The Link Between High Blood Pressure and Severe COVID

Amy Barczy

| 3 min read

Amy Barczy is a former brand journalist who authored content at Blue Cross Blue Shield of Michigan. Prior to her time at Blue Cross from 2019-2024, she was a statewide news reporter for She has a decade of storytelling experience in local news media markets including Lansing, Grand Rapids, Holland, Ann Arbor and Port Huron.

Do you know your blood pressure?
Health experts believe there is a possible connection between high blood pressure and severe illness from COVID-19.
A recent study conducted in Los Angeles found having high blood pressure more than doubled a person’s risk for hospitalization from illness caused by Omicron variants of COVID-19. According to the study, high blood pressure contributed to an increased risk of severe illness for people who were otherwise healthy without chronic conditions like diabetes, kidney disease or heart failure. Similar findings were supported by other international studies.
Nearly half of all adults in the U.S. – about 103 million people – have high blood pressure, according to the American Heart Association.
As new Omicron variants emerge, it is important to prioritize heart health and control high blood pressure to reduce the risk of serious illness due to COVID-19.

What is a high blood pressure?

High blood pressure, also known as hypertension, affects the blood vessels and is a measure of the work your heart has to do to pump blood through your body. High blood pressure can lead to complications including heart disease, stroke, kidney problems and dementia.
Many people do not have symptoms when their blood pressure is high and are diagnosed for the first time during a routine visit or when a complication occurs.
Blood pressure screening should begin at age 18 with follow up every 1-2 years depending on your risk factors. According to the American Heart Association, a normal blood pressure reading is less than 120 mmHg (systolic) and less than 80 mmHg (diastolic). You would say, “120 over 80,” and write “120/80.”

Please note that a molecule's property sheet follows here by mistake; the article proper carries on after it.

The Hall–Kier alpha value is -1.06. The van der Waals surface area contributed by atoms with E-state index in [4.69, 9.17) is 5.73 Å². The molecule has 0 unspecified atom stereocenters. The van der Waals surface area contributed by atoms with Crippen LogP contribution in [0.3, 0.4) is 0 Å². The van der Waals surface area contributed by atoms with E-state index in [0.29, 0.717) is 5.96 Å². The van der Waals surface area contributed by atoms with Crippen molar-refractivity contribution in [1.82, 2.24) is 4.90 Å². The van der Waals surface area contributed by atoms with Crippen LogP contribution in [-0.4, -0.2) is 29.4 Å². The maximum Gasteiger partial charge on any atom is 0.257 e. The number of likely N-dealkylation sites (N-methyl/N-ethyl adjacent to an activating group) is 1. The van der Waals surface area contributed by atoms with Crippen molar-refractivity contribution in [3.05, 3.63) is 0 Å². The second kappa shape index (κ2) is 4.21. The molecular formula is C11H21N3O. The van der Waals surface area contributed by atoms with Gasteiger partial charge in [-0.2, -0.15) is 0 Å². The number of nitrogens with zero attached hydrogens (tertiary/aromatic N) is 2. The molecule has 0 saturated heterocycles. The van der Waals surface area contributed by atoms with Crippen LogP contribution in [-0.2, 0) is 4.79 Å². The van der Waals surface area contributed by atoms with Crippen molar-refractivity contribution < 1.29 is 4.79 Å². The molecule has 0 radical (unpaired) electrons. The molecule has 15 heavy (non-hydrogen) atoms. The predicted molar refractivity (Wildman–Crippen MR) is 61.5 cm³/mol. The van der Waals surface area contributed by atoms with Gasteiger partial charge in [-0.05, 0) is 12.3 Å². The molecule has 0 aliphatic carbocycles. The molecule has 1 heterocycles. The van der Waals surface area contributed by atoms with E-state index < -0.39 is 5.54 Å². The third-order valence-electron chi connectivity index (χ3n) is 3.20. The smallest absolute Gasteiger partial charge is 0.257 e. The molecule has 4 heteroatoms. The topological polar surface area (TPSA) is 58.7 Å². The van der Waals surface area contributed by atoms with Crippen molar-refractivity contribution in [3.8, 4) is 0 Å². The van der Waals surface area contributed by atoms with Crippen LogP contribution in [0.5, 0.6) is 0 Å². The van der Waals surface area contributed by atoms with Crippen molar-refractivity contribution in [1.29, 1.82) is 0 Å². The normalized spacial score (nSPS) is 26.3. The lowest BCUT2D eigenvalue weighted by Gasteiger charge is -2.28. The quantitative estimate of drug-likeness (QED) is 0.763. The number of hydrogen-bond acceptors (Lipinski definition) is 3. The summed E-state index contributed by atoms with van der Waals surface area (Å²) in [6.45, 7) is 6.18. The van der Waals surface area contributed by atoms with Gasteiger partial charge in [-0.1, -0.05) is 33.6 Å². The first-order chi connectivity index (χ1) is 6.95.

People with high blood pressure require more frequent follow up to monitor treatment and development of potential complications. A blood pressure reading higher than a systolic of 180 mmHg and a diastolic of 120 mmHg is considered a hypertensive crisis and means you should seek medical help right away.

How to handle high blood pressure

The first step to dealing with a diagnosis of high blood pressure is discussing treatment options with your doctor. Your doctor may suggest lifestyle changes like losing weight and improving your diet. In some cases, your doctor might also prescribe medication to manage your high blood pressure.
There is no quick cure for high blood pressure, but making changes to your everyday habits can help you manage it and keep your heart healthy:
  • Live a healthy lifestyle, including regular physical activity and a nutritious diet
  • Stop smoking
  • Eat less salt
  • Reduce extra stress
  • Get better sleep
  • Limit alcohol
  • Get vaccinated
For those at risk of severe illness from COVID-19, preventing infection from the virus is especially important. COVID-19 vaccines are safe, effective, and widely available. Everyone aged six months old and up is eligible to receive a COVID vaccine. Updated booster vaccines that include the Omicron variant are available for adults and children over the age of 5.
Photo credit: Getty Images

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